Rep. Michael Capuano to Republicans on privacy rules: ‘What the heck are you thinking?’

'I love when he yells,' tweeted his nephew, superhero actor Chris Evans.

Congressman Michael Capuano Aram Boghosian / The Boston Globe

Congressman Michael Capuano said he had a simple question for his colleagues when he took to the floor of the House of Representatives Tuesday night before a vote to block online privacy protections.

“What the heck are you thinking?” the Massachusetts Democrat demanded.  “What is in your mind? Why would you want to give out any of your information to a faceless corporation for the sole purpose of them them selling it?”

In his scathing attack on the Republican-led effort to block the Obama-era protections limiting what companies can do with customer information, including location data and online browsing habits, the congressman questioned why companies should know his mother’s medical conditions or his own underwear size just because he did research or purchased the items online.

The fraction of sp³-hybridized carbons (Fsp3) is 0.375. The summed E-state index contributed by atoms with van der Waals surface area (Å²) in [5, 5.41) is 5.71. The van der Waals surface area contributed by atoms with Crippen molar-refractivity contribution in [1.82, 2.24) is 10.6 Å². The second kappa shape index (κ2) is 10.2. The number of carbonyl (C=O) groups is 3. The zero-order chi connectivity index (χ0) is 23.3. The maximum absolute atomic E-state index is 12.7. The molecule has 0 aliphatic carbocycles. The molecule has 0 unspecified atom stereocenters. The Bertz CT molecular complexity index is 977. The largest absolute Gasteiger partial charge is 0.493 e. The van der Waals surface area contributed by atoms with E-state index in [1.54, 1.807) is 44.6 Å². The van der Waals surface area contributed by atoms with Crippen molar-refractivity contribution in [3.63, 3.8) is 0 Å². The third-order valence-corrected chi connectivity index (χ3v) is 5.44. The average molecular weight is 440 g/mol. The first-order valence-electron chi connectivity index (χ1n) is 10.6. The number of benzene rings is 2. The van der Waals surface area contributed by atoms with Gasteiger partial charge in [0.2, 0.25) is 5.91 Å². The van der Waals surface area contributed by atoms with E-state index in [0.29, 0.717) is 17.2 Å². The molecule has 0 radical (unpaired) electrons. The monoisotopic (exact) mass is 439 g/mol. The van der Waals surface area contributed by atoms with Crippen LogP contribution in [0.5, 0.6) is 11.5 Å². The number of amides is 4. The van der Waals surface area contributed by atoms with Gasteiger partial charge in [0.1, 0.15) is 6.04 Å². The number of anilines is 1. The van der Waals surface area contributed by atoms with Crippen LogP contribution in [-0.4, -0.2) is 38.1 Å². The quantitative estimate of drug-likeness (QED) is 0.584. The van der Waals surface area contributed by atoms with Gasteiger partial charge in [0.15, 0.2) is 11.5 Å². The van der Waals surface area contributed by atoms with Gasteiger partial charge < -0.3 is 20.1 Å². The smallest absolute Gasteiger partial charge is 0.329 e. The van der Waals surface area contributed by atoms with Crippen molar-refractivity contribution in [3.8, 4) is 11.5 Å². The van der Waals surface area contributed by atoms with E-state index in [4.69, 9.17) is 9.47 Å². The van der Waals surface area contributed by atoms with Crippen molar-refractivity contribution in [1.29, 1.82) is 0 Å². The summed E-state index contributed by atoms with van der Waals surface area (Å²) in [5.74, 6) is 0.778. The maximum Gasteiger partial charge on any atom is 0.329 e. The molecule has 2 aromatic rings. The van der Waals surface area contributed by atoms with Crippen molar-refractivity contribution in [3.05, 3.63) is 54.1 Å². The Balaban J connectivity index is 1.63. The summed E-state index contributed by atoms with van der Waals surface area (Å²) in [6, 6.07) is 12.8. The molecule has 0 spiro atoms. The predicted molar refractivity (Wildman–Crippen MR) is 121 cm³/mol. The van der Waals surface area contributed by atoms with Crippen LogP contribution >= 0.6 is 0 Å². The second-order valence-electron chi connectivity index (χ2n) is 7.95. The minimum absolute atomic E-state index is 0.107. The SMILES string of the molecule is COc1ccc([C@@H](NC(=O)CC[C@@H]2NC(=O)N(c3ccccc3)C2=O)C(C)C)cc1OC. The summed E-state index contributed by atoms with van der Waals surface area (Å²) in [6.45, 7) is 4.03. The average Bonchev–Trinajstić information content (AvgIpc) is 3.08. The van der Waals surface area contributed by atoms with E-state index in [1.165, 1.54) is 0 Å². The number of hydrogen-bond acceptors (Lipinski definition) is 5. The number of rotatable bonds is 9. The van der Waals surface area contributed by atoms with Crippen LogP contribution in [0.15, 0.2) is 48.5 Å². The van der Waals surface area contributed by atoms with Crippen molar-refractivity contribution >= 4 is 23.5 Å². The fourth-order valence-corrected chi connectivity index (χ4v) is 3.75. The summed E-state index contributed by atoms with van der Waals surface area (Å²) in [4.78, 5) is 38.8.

The measure, which already passed through the Senate, was approved by the House Tuesday night in a party-line vote.

The longtime politician who served as the Mayor of Somerville from 1990 to 1999 pleaded with his fellow representatives across the aisle to give him “one good reason” why anyone would want companies to have their private information and mine it for use in their advertising.  

“I don’t get this,” the lawmaker representing Somerville, Chelsea, and Roxbury railed. “When I was growing up, I thought one of the tenants of the Republican party that I admired the most was privacy. It’s mine, not yours, not the government’s, mine. You can’t have it unless I give it to you. My phone number, my social security number, my credit card number, my passwords, everything is mine. And yet you just want to give it away.”

Capuano’s speeches opposing the measure garnered praise on social media from his nephew, actor Chris Evans.

“He doesn’t pull any punches. And he’s right!” the Sudbury native wrote on Twitter, adding, “I love when he yells.”